Pluralism From the Bible to Israel
“Shamor vezakhor bedibur ehad” (“keep” and “remember” in one utterance), we sing in Lekhah Dodi (a phrase originally found in the Talmud, BT Shevuot 20b), because The Ten Commandments were given twice, once telling us to “remember” shabbat, and once, in this week’s parashah, telling us to “keep” it.
Many contemporary commentators build philosophies of pluralism on this Biblical oddity—for if our canon includes multiple formulations of The Ten Commandments themselves, then surely it is telling us that pluralism, difference, and diversity should be core hallmarks of our tradition and identity?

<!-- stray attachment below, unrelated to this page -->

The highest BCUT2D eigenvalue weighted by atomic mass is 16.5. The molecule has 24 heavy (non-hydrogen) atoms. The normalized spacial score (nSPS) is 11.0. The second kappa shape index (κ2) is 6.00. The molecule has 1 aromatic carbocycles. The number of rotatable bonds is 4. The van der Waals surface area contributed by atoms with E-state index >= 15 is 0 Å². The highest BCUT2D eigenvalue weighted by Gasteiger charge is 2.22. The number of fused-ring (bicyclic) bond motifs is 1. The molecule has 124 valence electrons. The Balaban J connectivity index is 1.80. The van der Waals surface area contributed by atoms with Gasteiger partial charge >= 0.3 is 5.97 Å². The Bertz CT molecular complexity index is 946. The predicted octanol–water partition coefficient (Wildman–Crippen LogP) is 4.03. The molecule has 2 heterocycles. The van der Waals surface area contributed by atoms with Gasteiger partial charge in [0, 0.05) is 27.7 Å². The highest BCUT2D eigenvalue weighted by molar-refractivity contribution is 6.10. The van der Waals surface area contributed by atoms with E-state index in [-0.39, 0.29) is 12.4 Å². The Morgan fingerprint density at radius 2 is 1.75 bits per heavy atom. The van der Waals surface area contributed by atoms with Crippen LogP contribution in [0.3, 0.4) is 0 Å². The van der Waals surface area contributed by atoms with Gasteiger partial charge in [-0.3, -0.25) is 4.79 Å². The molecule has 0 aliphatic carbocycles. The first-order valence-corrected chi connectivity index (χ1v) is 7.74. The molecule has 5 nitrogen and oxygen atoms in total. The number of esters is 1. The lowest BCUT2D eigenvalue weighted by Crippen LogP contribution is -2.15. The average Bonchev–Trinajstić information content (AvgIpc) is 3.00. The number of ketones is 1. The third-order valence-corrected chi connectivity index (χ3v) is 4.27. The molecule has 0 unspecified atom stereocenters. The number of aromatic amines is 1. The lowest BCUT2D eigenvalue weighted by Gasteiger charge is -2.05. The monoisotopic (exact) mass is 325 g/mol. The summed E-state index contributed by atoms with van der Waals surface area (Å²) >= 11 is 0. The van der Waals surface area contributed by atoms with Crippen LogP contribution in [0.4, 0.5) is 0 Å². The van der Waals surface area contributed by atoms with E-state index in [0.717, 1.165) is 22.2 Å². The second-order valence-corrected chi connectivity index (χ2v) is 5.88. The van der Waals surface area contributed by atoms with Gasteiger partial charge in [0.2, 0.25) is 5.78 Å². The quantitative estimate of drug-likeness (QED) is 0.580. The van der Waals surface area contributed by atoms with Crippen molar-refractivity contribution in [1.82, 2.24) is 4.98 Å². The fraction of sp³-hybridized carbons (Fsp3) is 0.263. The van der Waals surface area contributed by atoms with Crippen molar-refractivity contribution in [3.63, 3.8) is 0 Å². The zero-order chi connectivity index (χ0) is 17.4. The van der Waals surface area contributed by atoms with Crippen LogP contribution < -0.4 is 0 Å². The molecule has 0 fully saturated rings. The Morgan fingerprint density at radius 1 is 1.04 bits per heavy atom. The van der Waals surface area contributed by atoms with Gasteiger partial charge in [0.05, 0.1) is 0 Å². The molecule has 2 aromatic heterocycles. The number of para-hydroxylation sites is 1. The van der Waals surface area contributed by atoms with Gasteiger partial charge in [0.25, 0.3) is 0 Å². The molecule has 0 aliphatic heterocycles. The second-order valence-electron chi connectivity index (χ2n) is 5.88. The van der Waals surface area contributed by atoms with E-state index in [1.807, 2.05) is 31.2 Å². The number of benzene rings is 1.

An educational initiative at the Center for Educational Technology in Israel tries to give the same message about Israeli society. It’s a website containing videos of young Israelis from diverse backgrounds talking about themselves and their identities and lives. Instead of diversity and difference being seen as threats to some mythical “essential” (and exclusionary) Israeliness, it seeks to encourage an Israeliness that celebrates diversity and sees it as an invaluable social resource.
Even if you don’t understand the Hebrew, it’s worth dipping into some of the videos just to get a sense of them. Taken together, they present a wonderful image of the diversity of Israeli communities. If only the idea of pluralism as a desirable religious, social and civic goal could become common currency throughout Israel and the Jewish world!